Heritability of urinary amines, organic acids, and steroid hormones in children

TitleHeritability of urinary amines, organic acids, and steroid hormones in children
Publication TypeJournal Article
Year of Publication2022
AuthorsHagenbeek, FA, van Dongen, J, Pool, R, Harms, AC, Roetman, PJ, Fanos, V, van Keulen, BJ, Walker, BR, Karu, N, Pol, HEHulshoff, Rotteveel, J, Finken, MJJ, Vermeiren, RRJM, Kluft, C, Bartels, M, Hankemeier, T, Boomsma, DI
Keywordsamines, children, classical twin design, heritability, metabolites, organic acids, steroid hormones, urine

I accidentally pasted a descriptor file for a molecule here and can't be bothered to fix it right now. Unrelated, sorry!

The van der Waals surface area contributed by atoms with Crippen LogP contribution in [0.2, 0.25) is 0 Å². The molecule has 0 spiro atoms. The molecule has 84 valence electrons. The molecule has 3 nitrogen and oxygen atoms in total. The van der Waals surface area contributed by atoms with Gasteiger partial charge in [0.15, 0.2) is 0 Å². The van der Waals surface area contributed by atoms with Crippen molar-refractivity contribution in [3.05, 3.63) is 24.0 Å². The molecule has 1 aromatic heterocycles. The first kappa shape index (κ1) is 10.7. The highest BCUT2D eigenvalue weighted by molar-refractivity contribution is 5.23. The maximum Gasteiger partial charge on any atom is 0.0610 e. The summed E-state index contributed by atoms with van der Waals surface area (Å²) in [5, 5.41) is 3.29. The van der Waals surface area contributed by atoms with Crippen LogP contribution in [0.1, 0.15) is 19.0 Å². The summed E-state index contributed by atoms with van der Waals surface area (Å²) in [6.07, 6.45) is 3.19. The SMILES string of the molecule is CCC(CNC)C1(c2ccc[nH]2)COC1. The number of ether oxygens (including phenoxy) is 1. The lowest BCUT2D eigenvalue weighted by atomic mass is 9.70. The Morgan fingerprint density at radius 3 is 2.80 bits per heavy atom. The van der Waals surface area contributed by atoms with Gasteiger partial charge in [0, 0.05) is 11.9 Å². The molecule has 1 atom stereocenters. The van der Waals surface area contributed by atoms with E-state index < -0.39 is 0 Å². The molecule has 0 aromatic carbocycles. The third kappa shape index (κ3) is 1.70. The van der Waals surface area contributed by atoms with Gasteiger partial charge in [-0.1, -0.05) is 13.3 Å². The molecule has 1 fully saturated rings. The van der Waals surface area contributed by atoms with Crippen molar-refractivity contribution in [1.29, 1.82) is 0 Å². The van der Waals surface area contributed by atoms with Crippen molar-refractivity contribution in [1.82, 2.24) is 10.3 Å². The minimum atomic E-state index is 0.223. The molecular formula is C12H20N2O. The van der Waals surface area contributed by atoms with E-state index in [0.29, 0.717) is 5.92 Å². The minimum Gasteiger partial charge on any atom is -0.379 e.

Variation in metabolite levels reflects individual differences in genetic and environmental factors. Here, we investigated the role of these factors in urinary metabolomics data in children. We examined the effects of sex and age on 86 metabolites, as measured on three metabolomics platforms that target amines, organic acids, and steroid hormones. Next, we estimated their heritability in a twin cohort of 1300 twins (age range: 5.7-12.9 years). We observed associations between age and 50 metabolites and between sex and 21 metabolites. The monozygotic (MZ) and dizygotic (DZ) correlations for the urinary metabolites indicated a role for non-additive genetic factors for 50 amines, 13 organic acids, and 6 steroids. The average broad-sense heritability for these amines, organic acids, and steroids was 0.49 (range: 0.25-0.64), 0.50 (range: 0.33-0.62), and 0.64 (range: 0.43-0.81), respectively. For 6 amines, 7 organic acids, and 4 steroids the twin correlations indicated a role for shared environmental factors and the average narrow-sense heritability was 0.50 (range: 0.37-0.68), 0.50 (range; 0.23-0.61), and 0.47 (range: 0.32-0.70) for these amines, organic acids, and steroids. We conclude that urinary metabolites in children have substantial heritability, with similar estimates for amines and organic acids, and higher estimates for steroid hormones.